After those two formal pictures in line, something much simpler in wash - Alice Havers' rather sentimental decorated page. Four figures, large on the page, form a slightly curving band dividing the page, the strongest lines being that of the heads, and the boat, converging off the page to the right. Softer lines at right angles are formed by the limbs, body and wings of the boy, the reeds running through to the leaf decoration in the text, and the angel's arm, outstretched wing, and darkened title to the poem. Nicely informal.
One more 1880s picture - the American Elihu Vedder, in an English magazine, in a lively style - ascerbic and harsh, with a simple composition, based on lines radiating out from the bottom towards the left - the skeleton's broom, the line of his drapes, the sword and the axe on the floor. Patches of black increase the diagonality of the picture. The text is on a signpost in the world of the skeleton, who is coming out from behind it, very different from the separate place of text and decoration in the previous pictures. There is depth to this picture, but a very shallow depth, bringing the viewer very close or almost in to the picture.
Our second group of decorated pages are chosen from the 1890s, bar one which just squeezes into the 20th Century (allowed, as we have now entered the 21st...), and all are in line, progressively more organic as we move from arts and crafts to art nouveau.
Robert Anning Bell
This decorated page by Robert Anning Bell is built round the figure of Orpheus, with the thorned stems of the wild rose looping back on themselves to draw the eye to the centre of the picture. The draped figure of Orpheus is typical of Anning Bell, the small angelic figures less so. Any of these figures could have been by Walter Crane, and note that, in Crane style, we are back on one plane again, despite the hint of distance behind Orpheus.
W. Graham Robertson
Now, above is a much more nouveau design. The wings of the seated sea-bottom angel divide the view of the city from the climbing girlish spirits that ascend up to the seascape at the top. The swirls of the girls' hair, the clouds in the sky, the drapes of the angel and above all the drooping leaves and flowers of the poppy to the right show the nouveau spirit near the turn of the century. The artist, W Graham Robertson, was much influenced by Pre-Raphaelitism, but worked in a variety of styles.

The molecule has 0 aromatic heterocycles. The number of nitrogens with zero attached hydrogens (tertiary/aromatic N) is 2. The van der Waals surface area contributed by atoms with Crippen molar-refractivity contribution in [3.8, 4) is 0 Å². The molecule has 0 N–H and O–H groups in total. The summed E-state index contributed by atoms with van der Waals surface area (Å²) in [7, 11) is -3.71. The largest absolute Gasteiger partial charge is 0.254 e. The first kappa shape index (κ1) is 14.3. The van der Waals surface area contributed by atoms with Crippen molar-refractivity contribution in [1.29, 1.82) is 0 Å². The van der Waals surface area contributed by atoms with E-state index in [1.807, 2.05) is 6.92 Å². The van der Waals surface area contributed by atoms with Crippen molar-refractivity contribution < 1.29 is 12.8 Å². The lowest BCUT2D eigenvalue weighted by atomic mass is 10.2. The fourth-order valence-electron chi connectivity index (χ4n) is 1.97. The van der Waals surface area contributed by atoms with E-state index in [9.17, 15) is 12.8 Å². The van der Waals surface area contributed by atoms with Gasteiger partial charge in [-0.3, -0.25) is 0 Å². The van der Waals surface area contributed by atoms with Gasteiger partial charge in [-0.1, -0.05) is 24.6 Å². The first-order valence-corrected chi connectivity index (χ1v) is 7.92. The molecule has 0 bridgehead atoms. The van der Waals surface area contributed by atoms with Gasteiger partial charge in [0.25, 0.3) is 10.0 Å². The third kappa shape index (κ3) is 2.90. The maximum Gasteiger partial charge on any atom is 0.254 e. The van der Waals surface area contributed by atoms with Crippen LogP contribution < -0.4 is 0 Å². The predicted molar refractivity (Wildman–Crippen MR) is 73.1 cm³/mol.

This penultimate page is by Ricketts, a decadent, Beardsleyesque picture of the bottom of the sea, depicting the mysterious and alien environment alluded to in the prose. The three mermaids - the sea nymphs - their elongated tails twined about each other, seem baneful indeed. Compare to the examples of the feminine in the pages above. The composition is dominated by the sweep of the pale trunk of some mighty kelp, and the other chief lines are either curved inwards, or, further behind, vertical, to suggest the depth of the picture. The white on black design, with strong contrast, is most striking.
This final page is by Harold Nelson, not such a familiar name as either painter or illustrator. He produced excellent work in black and white around the turn of the century and later, and this example comes from the Magazine of Art. Here, the artist has to cope with rather more text than in some of the decorated pages above, yet has managed to produce a complex space-filling design showing a dryad about to dip her toe into a pool. The leaves on the tree above recall William Morris designs, while the flowers and poolside are completely art nouveau. Looking at this figure and at the previous ones, it seems to me that many who like the one style will be drawn as well to the others.